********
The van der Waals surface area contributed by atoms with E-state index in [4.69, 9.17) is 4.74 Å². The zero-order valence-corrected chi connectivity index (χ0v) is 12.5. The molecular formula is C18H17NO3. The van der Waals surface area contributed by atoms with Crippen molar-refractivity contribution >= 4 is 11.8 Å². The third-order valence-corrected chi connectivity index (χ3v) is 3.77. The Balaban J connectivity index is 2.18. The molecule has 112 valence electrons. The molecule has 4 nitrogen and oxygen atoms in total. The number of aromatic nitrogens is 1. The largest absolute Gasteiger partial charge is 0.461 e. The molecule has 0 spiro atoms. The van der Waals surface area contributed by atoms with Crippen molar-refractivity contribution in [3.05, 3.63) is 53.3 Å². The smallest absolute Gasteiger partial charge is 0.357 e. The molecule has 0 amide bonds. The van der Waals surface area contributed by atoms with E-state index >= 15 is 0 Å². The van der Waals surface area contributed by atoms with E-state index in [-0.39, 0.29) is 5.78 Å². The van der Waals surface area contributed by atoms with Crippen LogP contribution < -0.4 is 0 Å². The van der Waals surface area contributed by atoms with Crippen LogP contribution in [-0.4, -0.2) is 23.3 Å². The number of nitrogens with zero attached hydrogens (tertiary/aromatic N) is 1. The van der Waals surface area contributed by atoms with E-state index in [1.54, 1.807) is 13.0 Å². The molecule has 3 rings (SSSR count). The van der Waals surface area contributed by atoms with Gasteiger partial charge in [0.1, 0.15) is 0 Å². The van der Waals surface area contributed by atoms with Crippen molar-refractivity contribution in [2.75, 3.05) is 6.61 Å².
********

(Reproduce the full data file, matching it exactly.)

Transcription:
The van der Waals surface area contributed by atoms with E-state index in [4.69, 9.17) is 4.74 Å². The zero-order valence-corrected chi connectivity index (χ0v) is 12.5. The molecular formula is C18H17NO3. The van der Waals surface area contributed by atoms with Crippen molar-refractivity contribution >= 4 is 11.8 Å². The third-order valence-corrected chi connectivity index (χ3v) is 3.77. The Balaban J connectivity index is 2.18. The molecule has 112 valence electrons. The molecule has 4 nitrogen and oxygen atoms in total. The number of aromatic nitrogens is 1. The largest absolute Gasteiger partial charge is 0.461 e. The molecule has 0 spiro atoms. The van der Waals surface area contributed by atoms with Crippen molar-refractivity contribution in [3.05, 3.63) is 53.3 Å². The smallest absolute Gasteiger partial charge is 0.357 e. The molecule has 0 amide bonds. The van der Waals surface area contributed by atoms with E-state index >= 15 is 0 Å². The van der Waals surface area contributed by atoms with E-state index in [-0.39, 0.29) is 5.78 Å². The van der Waals surface area contributed by atoms with Crippen LogP contribution < -0.4 is 0 Å². The van der Waals surface area contributed by atoms with Crippen LogP contribution in [-0.4, -0.2) is 23.3 Å². The number of nitrogens with zero attached hydrogens (tertiary/aromatic N) is 1. The van der Waals surface area contributed by atoms with E-state index in [1.54, 1.807) is 13.0 Å². The molecule has 3 rings (SSSR count). The van der Waals surface area contributed by atoms with Gasteiger partial charge in [0.1, 0.15) is 0 Å². The van der Waals surface area contributed by atoms with Crippen molar-refractivity contribution in [2.75, 3.05) is 6.61 Å².